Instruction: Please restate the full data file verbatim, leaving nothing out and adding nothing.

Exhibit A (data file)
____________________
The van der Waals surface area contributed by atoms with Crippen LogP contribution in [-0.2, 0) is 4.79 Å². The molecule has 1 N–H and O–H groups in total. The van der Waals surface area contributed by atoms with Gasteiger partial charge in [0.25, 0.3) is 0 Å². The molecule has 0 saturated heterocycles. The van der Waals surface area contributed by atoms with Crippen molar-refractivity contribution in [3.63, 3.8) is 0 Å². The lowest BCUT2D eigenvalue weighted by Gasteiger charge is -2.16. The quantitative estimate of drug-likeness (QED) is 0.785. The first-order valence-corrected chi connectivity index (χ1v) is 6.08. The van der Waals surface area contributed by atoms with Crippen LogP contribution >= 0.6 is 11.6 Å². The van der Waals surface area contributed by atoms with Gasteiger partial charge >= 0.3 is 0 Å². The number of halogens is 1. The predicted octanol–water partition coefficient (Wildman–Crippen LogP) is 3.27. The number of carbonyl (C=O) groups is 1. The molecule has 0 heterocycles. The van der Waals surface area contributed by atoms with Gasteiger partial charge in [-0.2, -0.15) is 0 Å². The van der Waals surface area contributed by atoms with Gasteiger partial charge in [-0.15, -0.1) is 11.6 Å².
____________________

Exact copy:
The van der Waals surface area contributed by atoms with Crippen LogP contribution in [-0.2, 0) is 4.79 Å². The molecule has 1 N–H and O–H groups in total. The van der Waals surface area contributed by atoms with Gasteiger partial charge in [0.25, 0.3) is 0 Å². The molecule has 0 saturated heterocycles. The van der Waals surface area contributed by atoms with Crippen molar-refractivity contribution in [3.63, 3.8) is 0 Å². The lowest BCUT2D eigenvalue weighted by Gasteiger charge is -2.16. The quantitative estimate of drug-likeness (QED) is 0.785. The first-order valence-corrected chi connectivity index (χ1v) is 6.08. The van der Waals surface area contributed by atoms with Crippen LogP contribution >= 0.6 is 11.6 Å². The van der Waals surface area contributed by atoms with Gasteiger partial charge >= 0.3 is 0 Å². The number of halogens is 1. The predicted octanol–water partition coefficient (Wildman–Crippen LogP) is 3.27. The number of carbonyl (C=O) groups is 1. The molecule has 0 heterocycles. The van der Waals surface area contributed by atoms with Gasteiger partial charge in [-0.2, -0.15) is 0 Å². The van der Waals surface area contributed by atoms with Gasteiger partial charge in [-0.15, -0.1) is 11.6 Å².